Subscribe to receive new posts:
When a Jewdroid Walks into Shul (Part 1)
Credit: Jewish Museum Berlin
In a short story written expressly for inclusion in a groundbreaking anthology of Jewish science fiction and fantasy, Wandering Stars (Jewish Lights, 1974), the British writer William Tenn imagined a future galaxy populated with Jews who, consistent with their ancestors’ history, traveled far and wide in search of a better life. Among these Jews, or at least creatures who claimed to be Jews, was a certain group of small, brown pillow shaped beings covered with grey spots out of which protruded tentacles. Residents of the fourth planet in the Rigel star system (Rigel being a star in the Orion constellation as seen from Earth), they claimed to be Jewish by descent from a community of Orthodox Jews who lived in and around Paramus, New Jersey. Their non-human appearance was the result, they said, of natural relationships, over time, with the native inhabitants of their new planet. In Tenn’s tale, the Bulbas, as they were known, traveled to Venus in the year 2859 C.E. in order to participate in the First Interstellar Neo-Zionist Convention which was convened for the purpose of discussing a renewed claim to Israel, an area on Earth then free of all Jews. The question presented was whether the Bulbas could be accredited as Jews.
While set some eight centuries in the future, Tenn’s story asked age old questions about the nature of Jewishness. And if the context of the story seems far ahead of our times, the reality is that the pace of discovery regarding potential life on other planets continues to accelerate. After all, the existence of the first exoplanet, that is, a planet that is outside of our solar system and orbits its own host star, was not confirmed until 1995. Today we have identified over 3,300 such planets. The first exoplanet in a habitable zone was not found until 2010. Today we know of at least 49 such planets. In 2014, the first Earth sized exoplanet in a habitable zone was discovered. Within the past couple of months, we have found a potentially habitable exoplanet in the star system closest to Earth, that of Proxima Centauri.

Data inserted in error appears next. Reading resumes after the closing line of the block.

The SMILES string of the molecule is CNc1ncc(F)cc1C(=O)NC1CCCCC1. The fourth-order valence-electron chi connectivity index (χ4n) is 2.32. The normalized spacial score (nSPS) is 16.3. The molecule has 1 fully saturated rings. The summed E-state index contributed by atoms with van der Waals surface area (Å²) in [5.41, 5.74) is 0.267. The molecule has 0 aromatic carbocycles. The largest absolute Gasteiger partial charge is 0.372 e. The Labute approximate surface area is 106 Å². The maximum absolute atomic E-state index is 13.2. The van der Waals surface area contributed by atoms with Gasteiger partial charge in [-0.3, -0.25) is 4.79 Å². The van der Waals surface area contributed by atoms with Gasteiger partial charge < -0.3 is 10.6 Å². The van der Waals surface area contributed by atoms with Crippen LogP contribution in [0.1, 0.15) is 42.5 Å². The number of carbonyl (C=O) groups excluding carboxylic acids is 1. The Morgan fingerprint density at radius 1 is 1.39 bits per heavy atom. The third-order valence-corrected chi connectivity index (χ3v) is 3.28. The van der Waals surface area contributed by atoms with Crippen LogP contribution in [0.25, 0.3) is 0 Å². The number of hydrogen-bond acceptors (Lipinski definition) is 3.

At a distance of just over 4.2 light years from Earth, though, Proxima Centauri is still almost 25 trillion miles away. NASA’s New Horizons spacecraft, traveling over 36,000 miles per hour, would still need over 78,000 years to reach it. Obviously Earth bound readers of this essay will not be alive when the first probe to Proxima Centauri reports its findings. But dramatic advances in technology are raising the issue of Jewishness in yet another context. If the claim of the geographically distant Bulbas, who did not resemble our species in the slightest, was challenging, how will we consider the Jewishness of an android, a robot designed to look like us, and programmed with considerable intelligence, artificial though it may be?
Of course, the idea of artificial beings has been with us for millennia, originally in the form of ancient myths and musings from numerous disparate communities, including what are now India, Greece, Scandinavia and China. Subsequently, efforts were made to fashion the imagined characters. Leonardo da Vinci (1452-1519), for instance, produced sketches of mechanical knights in armor.
In order to protect his sixteenth century community, Judah Loew ben Bezalel (1513-1609), the Maharal of Prague, reportedly created an artificial being from clay and brought it to life by invoking God’s name. Subsequently, this being, this Golem, caused trouble and Rabbi Loew had to put it to rest. But the Maharal was not the first Jew alleged to have formed a human-like being. A passage in the Talmud states that Rabbah created a “man” and sent him to Rav Zera who spoke to him but received no answer. Talmud being Talmud, the passage is somewhat obscure and may have been intended as metaphor, though the great commentator Rashi (1040-1105) seems to have treated it as true and attributed the creation to a mystical invocation of God’s name. Either way, clearly the writer envisioned the creation by a human of a “man.” (See Sanhedrin 65b.)